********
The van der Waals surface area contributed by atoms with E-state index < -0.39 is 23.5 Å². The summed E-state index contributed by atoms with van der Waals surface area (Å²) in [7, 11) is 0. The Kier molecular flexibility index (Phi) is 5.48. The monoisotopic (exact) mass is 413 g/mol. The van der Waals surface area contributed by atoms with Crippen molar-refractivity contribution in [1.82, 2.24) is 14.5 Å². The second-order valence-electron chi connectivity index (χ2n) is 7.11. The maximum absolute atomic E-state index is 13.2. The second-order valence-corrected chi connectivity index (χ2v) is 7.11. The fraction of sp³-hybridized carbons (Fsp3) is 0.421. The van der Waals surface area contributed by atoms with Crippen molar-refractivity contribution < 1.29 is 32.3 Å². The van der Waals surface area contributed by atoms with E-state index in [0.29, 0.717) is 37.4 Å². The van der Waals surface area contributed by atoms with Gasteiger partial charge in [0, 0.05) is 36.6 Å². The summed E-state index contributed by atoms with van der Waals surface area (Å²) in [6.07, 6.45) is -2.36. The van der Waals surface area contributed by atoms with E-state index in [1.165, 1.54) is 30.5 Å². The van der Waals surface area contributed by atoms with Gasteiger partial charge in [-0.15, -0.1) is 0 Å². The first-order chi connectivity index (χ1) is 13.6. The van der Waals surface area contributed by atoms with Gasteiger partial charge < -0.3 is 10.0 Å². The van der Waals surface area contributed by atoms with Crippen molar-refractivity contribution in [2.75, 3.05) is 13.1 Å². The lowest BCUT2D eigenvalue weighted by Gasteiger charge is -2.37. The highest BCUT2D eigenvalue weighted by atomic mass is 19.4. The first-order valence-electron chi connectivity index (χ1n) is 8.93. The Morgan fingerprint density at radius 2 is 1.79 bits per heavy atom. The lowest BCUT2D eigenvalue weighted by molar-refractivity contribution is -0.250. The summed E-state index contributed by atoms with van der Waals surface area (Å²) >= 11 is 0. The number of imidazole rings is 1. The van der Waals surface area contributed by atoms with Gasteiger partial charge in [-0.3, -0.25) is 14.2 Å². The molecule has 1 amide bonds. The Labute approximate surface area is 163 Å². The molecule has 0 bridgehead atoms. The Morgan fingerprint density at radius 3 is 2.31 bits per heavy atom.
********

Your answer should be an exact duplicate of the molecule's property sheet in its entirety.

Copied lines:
The van der Waals surface area contributed by atoms with E-state index < -0.39 is 23.5 Å². The summed E-state index contributed by atoms with van der Waals surface area (Å²) in [7, 11) is 0. The Kier molecular flexibility index (Phi) is 5.48. The monoisotopic (exact) mass is 413 g/mol. The van der Waals surface area contributed by atoms with Crippen molar-refractivity contribution in [1.82, 2.24) is 14.5 Å². The second-order valence-electron chi connectivity index (χ2n) is 7.11. The maximum absolute atomic E-state index is 13.2. The second-order valence-corrected chi connectivity index (χ2v) is 7.11. The fraction of sp³-hybridized carbons (Fsp3) is 0.421. The van der Waals surface area contributed by atoms with Crippen molar-refractivity contribution < 1.29 is 32.3 Å². The van der Waals surface area contributed by atoms with E-state index in [0.29, 0.717) is 37.4 Å². The van der Waals surface area contributed by atoms with Gasteiger partial charge in [0, 0.05) is 36.6 Å². The summed E-state index contributed by atoms with van der Waals surface area (Å²) in [6.07, 6.45) is -2.36. The van der Waals surface area contributed by atoms with E-state index in [1.165, 1.54) is 30.5 Å². The van der Waals surface area contributed by atoms with Gasteiger partial charge in [-0.15, -0.1) is 0 Å². The first-order chi connectivity index (χ1) is 13.6. The van der Waals surface area contributed by atoms with Gasteiger partial charge < -0.3 is 10.0 Å². The van der Waals surface area contributed by atoms with Crippen molar-refractivity contribution in [2.75, 3.05) is 13.1 Å². The lowest BCUT2D eigenvalue weighted by Gasteiger charge is -2.37. The highest BCUT2D eigenvalue weighted by atomic mass is 19.4. The first-order valence-electron chi connectivity index (χ1n) is 8.93. The Morgan fingerprint density at radius 2 is 1.79 bits per heavy atom. The lowest BCUT2D eigenvalue weighted by molar-refractivity contribution is -0.250. The summed E-state index contributed by atoms with van der Waals surface area (Å²) >= 11 is 0. The number of imidazole rings is 1. The van der Waals surface area contributed by atoms with Gasteiger partial charge in [-0.3, -0.25) is 14.2 Å². The molecule has 1 amide bonds. The Labute approximate surface area is 163 Å². The molecule has 0 bridgehead atoms. The Morgan fingerprint density at radius 3 is 2.31 bits per heavy atom.